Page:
And Strider gets confused!
An ever-so-slight uptick in the surf was noticeable in propelling day four of the US Open through round three and into round four.
That extra trace of swell practically pushed into the overhead range for most of the field in heat one. De Souza, Kobayashi, and Asing couldn’t help but make the surf look bigger than it was while Yago Dora got looser than the lot of ‘em for 12 points in what remained waist high surf.
Post-heat, Yago prophetically quipped that “I hope the waves will get a little better, but I don’t think they will.”
Adriano advanced second as Kobayashi predictably got sent packing after a busy twelve-wave effort. Sans jerseys, it woulda been a tall order to differentiate between de Souza, Asing, and Kobayashi, the three micro regular-footers veritably indistinguishable in every way other than their sticker jobs. And speaking of sticker jobs…
Wonder-boy Peterson Crisanto flashed a naked nose at the world after blasting an 8.3 that bested half the day’s heat totals. Upon banking the day’s high wave and second-highest heat total (14.40), Crisanto clarified that he’s basically sponsored by the good homies Filipe — who’s spotting him a board and letting him crash at his pad — and Pupo, who handily won heat six. Biggest shocker was hearing Crisanto’s suave baritone-bordering-on-bass voice in the post-heat, though. Not a very big guy, but the pipes and air style would lead you to believe otherwise. Thanks to that classic tail-high nosepick reverse that broke the QS criteria ten years ago, Jadson Andre — and the best hairline in pro surfing — took second.
And you know who else took second…
Italo and MRod, surprisingly. Both dudes were flying high, but ten-year QS vet Tanner Hendrickson checked Italo in Heat seven with the day’s high total (14.50) while Cooper Chapman bested Rodrigues, Matt Banting, and Ethan Ewing in heat nine. In a heat that saw first and last divided by .87, Banting and Ewing were sent packing after several minutes of Strider confusedly using the two guys’ names interchangeably and seemed to forget if and when they were ever on the CT. Strider did however remind viewers that he won the 1984 under-12 U.S. championship.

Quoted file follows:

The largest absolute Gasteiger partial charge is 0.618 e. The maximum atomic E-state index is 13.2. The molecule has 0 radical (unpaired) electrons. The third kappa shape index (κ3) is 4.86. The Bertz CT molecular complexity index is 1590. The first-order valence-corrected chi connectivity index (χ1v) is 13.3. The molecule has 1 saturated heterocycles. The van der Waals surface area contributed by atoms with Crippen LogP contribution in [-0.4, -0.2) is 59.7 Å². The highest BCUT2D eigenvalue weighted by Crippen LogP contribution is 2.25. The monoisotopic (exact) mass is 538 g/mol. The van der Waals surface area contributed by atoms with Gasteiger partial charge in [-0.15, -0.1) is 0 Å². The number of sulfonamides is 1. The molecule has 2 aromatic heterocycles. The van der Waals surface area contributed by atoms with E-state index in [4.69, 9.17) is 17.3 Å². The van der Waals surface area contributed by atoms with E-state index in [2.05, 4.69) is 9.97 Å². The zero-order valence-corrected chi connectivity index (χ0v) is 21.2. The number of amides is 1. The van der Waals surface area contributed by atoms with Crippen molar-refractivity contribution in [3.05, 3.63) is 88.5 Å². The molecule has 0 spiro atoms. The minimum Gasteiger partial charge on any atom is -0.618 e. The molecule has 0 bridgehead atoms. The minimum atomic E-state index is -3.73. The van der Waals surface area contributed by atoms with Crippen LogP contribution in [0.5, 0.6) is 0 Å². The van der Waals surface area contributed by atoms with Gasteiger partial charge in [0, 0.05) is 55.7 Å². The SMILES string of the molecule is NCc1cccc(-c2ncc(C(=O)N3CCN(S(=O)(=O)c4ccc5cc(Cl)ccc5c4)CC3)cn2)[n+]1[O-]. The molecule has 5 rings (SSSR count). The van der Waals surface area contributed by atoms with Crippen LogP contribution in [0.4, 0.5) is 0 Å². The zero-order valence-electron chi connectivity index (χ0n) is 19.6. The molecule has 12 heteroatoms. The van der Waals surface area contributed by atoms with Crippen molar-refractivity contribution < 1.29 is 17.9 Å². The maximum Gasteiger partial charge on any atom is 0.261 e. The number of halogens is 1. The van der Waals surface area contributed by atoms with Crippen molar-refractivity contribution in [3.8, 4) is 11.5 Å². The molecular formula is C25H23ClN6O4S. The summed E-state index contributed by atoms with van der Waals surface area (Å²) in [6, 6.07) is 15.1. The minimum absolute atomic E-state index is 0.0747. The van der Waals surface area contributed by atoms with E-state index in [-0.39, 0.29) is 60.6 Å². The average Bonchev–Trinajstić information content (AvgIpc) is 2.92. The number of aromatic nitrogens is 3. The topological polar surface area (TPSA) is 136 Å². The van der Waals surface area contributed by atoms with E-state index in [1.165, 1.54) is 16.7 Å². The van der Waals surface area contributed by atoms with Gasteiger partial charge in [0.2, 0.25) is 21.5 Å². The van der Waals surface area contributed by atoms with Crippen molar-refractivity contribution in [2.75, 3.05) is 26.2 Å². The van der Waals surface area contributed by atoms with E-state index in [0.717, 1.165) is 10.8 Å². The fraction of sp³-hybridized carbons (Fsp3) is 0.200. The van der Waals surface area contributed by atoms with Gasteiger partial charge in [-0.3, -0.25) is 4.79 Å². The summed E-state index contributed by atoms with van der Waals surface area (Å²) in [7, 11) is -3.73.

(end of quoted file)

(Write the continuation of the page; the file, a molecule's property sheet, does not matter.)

Speaking of overscored backside waves and forgettable guys who used to be on tour, Dion Atkinson took heat four with a coupla backside snaps. He later commented that “I could surf my backhand all day, I don’t think I’ll fall off anytime soon.” Funny, because after some of the airshow heats yesterday I contemplated putting this in the day three writeup: “Given the current potential for almost any heat to turn into an airshow, it’s unthinkable that a perma-grounded rail surfer could advance beyond the early rounds of a QS10000, much less ever make it onto the world tour.”
And then today Atkinson advanced to round four firmly stuck to his board. He also might realistically requalify, showing that either I’m a fucking moron or there’s still something amiss about the judging system. Elsewhere in the world of questions of “why the fuck…”
Why the fuck can’t a Peruvian surfer qualify for the Men’s CT? They got the waves, they got the history, and they got guys in the QS10000 draws, but Peru just can’t get a dude on tour in spite of their national love affair with second-rate ISA team events. Limeño Lucca Mesinas, who won the QS1000 Acapulco and Barbados comps, got served by Kolohe and Griffin in round three, further postponing the Peruvian national fantasy of men’s CT qualification.
As for the San Clemente boys, both would take second in round four, Kolohe advancing behind Adriano, who set out to metaphorically punch Andino in the mouth for wearing a white wetsuit. We all know that the last dude to really get away with wearing a white wettie had 11 world titles… Kolohe? He has one world title less than Adriano. Colapinto also advanced to round five behind Reef Heazlewood. And honestly, that’s the real storyline of the day…
Nineteen-year-old Reef Heazlewood went from teenage wildcard to round 5, besting current CT competitors Colapinto and Dora in Round 4. New kid’s on fire and he gets a chance to knock off Andino at some point tomorrow.
Check back, cuz when there’s a dead horse and a man has a stick, there’s a moral obligation.